However, I think Alice would be very much the wrong choice for such a project for many reasons. To just name just three:

1. Alice simply does not work smoothly when there are a lot (over a couple dozen) of objects (and hence calculations) involved. I would expect a typical transport problem would involve several thousand entities at a minimum.

2. The native collision detection tools in Alice are very minimal compared to a typical “game engine.” I’ve been playing a bit with Blitz3D – which probably would be classified as low-end to mid-range – and even it allows the choice of collision geometry shapes and post-collision actions. These would have to be individually programmed in Alice.

3. The Alice 2.0 “system development” environment really isn’t suited for large programming projects – it’s primarily a teaching tool. In particular, there is no method for entering code (i.e., no text entry capability) other than “drag and drop” in the main programming screens.

Only one opinion – would really like to hear others. The transition from the Alice “environment” to that needed for a major software project is a path that is a very grey area to me.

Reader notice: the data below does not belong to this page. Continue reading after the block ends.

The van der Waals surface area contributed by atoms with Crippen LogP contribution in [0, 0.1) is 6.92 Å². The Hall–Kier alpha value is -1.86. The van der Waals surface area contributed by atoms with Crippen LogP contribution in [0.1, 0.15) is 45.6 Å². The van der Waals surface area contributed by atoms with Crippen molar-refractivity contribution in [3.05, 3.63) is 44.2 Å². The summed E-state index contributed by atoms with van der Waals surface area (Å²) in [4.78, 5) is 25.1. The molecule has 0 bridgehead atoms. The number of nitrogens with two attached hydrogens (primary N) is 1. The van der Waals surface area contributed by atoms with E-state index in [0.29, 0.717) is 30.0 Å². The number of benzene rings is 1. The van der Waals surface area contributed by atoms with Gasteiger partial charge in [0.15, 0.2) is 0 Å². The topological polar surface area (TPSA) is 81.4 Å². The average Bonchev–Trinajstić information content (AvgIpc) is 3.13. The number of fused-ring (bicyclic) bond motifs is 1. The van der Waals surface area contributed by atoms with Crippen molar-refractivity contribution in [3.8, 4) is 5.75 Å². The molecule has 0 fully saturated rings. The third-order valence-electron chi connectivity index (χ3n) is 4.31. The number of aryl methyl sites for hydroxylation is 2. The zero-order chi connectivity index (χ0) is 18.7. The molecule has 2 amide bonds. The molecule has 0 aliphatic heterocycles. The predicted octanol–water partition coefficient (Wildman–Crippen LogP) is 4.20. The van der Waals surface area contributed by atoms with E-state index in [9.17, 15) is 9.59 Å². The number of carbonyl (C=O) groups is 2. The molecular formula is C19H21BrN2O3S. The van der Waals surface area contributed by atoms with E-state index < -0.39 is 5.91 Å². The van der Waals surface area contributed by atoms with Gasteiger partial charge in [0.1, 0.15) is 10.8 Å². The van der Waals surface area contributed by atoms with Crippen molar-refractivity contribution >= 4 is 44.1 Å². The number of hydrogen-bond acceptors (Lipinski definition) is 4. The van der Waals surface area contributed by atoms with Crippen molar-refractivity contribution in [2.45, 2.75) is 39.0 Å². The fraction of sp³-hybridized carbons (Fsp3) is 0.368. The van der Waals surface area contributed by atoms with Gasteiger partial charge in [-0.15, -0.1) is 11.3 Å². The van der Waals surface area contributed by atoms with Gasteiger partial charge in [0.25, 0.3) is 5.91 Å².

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DickBaldwin
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Default 05-21-2007, 11:32 PM

I will express my agreement with DrJim's item 3. Although I consider Alice to be an excellent teaching tool for first-time programmers, I wouldn't consider developing a major application in Alice.

Since my forte is Java, I would probably tend toward the use of hard-core Java3D, but I am probably biased in that regard.

Dick Baldwin
   
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Alice modified for Monte Carlos Assistant
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eaglesondouglas
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Default Alice modified for Monte Carlos Assistant - 05-23-2007, 08:07 PM

Thank you all for your knowlegable insight.